Spotlight on Technology & Technique
Spotlight ON TECHNOLOGY & TECHNIQUE
LensAR’s New Look at Imaging
This femto-phaco unit ushers in a new era of 3-D OCT technology.
By Bill Kekevian, Associate Editor
In August, two surgeons on opposite coasts performed the first laser cataract procedures using the LensAR Laser System in the United States. LensAR Inc. had been approved for anterior capsulotomy and laser phacofragmentation, but in June, the company received 510(k) FDA clearance for cataract surgery.
The LensAr system sets itself apart from the field by employing a proprietary three-dimensional imaging, measurement and guidance system in place of typical optical coherence tomography (OCT). Kerry K. Assil, MD, one of the doctors who performed the initial surgeries, calls this “the world’s most sophisticated laser for cataract surgery.”
Changes Your Practice
“Having a laser like this changes your treatment model,” Dr. Assil says. “There is inherent appeal in the mind of the patient.” Although traditional cataract surgery is safe, the laser surgery can be safer and more accurate and that’s attractive to patients.
The fact this device provides consistent and precise performance, particularly for elements of the procedure a surgeon cannot perform, may be attractive to doctors.
“I can perform corneal entry incisions and limbal relaxing incisions on my own. I can even perform a round capsulotomy, though not as precisely as can the laser,” Dr. Assil says. “I can’t, however, pre-chop or pre-soften the nucleus prior to initiating phacoemulsification. This laser system does exactly that and safely. It chops up the nucleus as I wish and that makes the procedure a little easier and safer.” He adds that, besides enhancing the precision of the procedure via highly accurate IOL centration, this laser also improves safety via nuclear prefragmentation and reduced ultrasound time and energy.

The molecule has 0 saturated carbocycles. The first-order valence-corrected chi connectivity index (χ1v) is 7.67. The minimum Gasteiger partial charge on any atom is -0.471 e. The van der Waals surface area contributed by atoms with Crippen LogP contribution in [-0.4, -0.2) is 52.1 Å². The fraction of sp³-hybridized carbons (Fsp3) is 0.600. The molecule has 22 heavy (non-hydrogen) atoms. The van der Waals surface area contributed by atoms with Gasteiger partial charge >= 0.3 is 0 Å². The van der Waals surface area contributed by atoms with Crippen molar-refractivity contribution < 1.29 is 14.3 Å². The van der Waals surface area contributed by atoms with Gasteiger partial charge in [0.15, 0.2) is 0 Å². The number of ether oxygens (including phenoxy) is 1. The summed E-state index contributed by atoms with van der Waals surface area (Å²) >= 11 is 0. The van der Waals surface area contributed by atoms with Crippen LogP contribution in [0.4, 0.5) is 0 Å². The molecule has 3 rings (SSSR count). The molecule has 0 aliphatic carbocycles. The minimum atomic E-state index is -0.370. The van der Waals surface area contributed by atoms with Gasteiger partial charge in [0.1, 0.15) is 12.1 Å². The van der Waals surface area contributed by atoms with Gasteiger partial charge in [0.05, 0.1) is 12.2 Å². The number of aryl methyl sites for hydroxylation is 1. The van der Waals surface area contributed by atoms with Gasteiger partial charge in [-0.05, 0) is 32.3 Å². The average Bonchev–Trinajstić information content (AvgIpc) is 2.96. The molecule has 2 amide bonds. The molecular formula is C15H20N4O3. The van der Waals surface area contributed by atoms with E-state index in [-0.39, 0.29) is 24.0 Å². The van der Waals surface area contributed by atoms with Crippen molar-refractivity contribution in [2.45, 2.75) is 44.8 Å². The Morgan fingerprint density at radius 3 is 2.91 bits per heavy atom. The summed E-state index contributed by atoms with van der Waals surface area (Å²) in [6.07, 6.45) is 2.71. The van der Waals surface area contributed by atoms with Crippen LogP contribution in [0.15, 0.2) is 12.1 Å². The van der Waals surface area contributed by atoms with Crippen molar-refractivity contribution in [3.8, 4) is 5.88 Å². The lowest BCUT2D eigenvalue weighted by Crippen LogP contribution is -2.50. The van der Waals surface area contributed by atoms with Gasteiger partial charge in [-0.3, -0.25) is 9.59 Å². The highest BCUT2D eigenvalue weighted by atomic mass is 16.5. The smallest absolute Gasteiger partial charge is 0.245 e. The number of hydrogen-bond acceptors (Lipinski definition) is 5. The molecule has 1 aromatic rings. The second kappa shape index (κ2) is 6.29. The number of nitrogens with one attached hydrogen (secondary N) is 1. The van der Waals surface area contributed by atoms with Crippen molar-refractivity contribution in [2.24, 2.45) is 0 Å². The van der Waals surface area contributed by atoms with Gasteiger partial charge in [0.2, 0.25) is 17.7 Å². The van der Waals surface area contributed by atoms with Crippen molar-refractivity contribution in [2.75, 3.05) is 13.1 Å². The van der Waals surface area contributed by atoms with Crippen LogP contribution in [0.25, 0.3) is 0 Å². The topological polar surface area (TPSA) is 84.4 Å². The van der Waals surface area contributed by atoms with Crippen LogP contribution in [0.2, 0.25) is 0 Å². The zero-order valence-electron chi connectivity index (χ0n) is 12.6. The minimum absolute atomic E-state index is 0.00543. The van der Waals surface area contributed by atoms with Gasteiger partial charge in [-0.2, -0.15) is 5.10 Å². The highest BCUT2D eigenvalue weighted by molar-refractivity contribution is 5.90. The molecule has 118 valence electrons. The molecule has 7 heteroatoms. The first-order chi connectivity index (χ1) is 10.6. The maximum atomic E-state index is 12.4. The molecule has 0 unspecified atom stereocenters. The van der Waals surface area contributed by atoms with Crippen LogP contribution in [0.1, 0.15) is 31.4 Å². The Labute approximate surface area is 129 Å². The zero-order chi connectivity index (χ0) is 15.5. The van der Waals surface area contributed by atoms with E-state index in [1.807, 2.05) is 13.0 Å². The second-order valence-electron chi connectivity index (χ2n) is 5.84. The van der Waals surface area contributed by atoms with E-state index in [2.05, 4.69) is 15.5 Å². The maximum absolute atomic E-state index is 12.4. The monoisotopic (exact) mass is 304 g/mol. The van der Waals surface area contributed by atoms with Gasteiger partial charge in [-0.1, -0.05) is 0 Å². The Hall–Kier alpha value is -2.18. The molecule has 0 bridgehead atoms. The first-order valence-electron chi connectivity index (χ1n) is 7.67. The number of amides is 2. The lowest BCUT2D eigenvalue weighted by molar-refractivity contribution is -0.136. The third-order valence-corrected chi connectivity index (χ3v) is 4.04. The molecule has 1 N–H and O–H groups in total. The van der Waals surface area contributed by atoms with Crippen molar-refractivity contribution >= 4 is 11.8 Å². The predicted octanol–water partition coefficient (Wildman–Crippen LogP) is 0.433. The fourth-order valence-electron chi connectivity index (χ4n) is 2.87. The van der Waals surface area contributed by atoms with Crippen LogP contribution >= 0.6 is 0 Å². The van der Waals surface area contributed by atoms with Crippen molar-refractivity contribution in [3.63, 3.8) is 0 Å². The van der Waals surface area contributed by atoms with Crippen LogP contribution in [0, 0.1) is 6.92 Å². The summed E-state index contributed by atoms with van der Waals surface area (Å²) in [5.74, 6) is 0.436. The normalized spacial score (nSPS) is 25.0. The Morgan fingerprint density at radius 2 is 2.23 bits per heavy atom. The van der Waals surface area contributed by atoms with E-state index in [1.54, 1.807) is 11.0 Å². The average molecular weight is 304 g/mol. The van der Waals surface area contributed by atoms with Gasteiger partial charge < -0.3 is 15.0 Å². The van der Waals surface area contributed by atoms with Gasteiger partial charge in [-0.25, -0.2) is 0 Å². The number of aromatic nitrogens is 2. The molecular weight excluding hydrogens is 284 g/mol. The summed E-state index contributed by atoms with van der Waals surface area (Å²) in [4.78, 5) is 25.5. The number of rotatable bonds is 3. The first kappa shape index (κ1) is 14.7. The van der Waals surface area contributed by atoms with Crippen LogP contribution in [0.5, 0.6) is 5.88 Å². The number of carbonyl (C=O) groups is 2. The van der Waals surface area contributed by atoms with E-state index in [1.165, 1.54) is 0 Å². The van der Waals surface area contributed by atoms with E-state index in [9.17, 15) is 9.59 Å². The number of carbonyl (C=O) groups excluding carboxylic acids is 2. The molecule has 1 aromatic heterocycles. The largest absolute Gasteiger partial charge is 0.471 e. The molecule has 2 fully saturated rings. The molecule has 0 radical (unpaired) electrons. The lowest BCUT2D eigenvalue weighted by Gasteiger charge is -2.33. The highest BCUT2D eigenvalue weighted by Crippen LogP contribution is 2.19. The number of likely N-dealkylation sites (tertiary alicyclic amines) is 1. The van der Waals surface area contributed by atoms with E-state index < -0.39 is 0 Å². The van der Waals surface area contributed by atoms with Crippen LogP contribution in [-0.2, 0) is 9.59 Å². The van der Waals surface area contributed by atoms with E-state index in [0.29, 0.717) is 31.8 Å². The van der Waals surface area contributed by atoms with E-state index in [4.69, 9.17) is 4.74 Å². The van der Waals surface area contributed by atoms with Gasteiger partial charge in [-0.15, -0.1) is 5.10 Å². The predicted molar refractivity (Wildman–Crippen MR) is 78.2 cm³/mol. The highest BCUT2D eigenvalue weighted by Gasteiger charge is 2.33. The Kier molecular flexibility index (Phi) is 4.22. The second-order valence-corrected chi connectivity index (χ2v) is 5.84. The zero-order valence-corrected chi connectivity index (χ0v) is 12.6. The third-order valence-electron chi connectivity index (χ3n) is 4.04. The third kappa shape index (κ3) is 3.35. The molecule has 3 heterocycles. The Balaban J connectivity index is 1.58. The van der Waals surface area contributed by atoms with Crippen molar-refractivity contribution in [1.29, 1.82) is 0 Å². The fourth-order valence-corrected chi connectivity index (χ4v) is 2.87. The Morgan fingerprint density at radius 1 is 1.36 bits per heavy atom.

At his practice in Los Angles, where he is the official LASIK and cataract surgeon for the Lakers of the National Basketball Association, Dr. Assil reports performing about 190 cataract surgeries over the first three months using the LensAR, including the very first one in the United States, and notes he hasn’t experienced a single capsular tag or tear nor any radial cuts in the capsule.
The procedure time should be short. While a traditional cataract surgery can take 5 to 6 minutes and a premium cataract (including LRI and aberrometry), 15-20 minutes, Dr. Assil says his typical docking time is less than 2 minutes. The first step is affixing the suction ring to the eye, which is then filled with fluid and docked to a device mounted onto the unit.
Once in place, the LensAR uses a rotating camera to scan from the front of the cornea to the back of the lens to create a profile of the eye and a three-dimensional reconstruction of the entire anterior segment, automatically imaging and analyzing all grades of cataract. The camera produces high-contrast, low-noise images.
The laser system uses a fluid-filled patient interface to avoid compressing the cornea and creating folds. This immersion system also prevents imaging distortions. By avoiding corneal applanation, less suction is needed, resulting in a reduced rise in IOP and no subconjuctival bleeding. In addition, the amount of ultrasound phacoemulsification energy required to remove lenses is considerably less than conventional cataract removal. In grade 1 cataracts, one study showed, no phacoemulsification energy was needed; the lens was removed purely with aspiration.1
New Approach to Imaging
According to Dr. Assil, the OCT unit in the LensAR required extended development time so it would image over a long focal lens. He says the company came to recognize that to treat the nucleus properly, the device needed to be able to image over a long depth of field and through opacities. “It’s something they had to invent,“ Dr. Assil says of LensAR. The technique employs Scheimpflug imaging technology to find anatomical landmarks for laser pattern mapping.
The unit is also somewhat portable. It fits through a 36-inchwide door and can be wheeled from room to room without the need for recalibration, according to the company. OM
1. Edwards KH, Frey RW, Tackman RN, et al. Clinical outcomes following laser cataract surgery. Invest Ophthalmol Vis Sci. 2010;51:E-Abstract 5394
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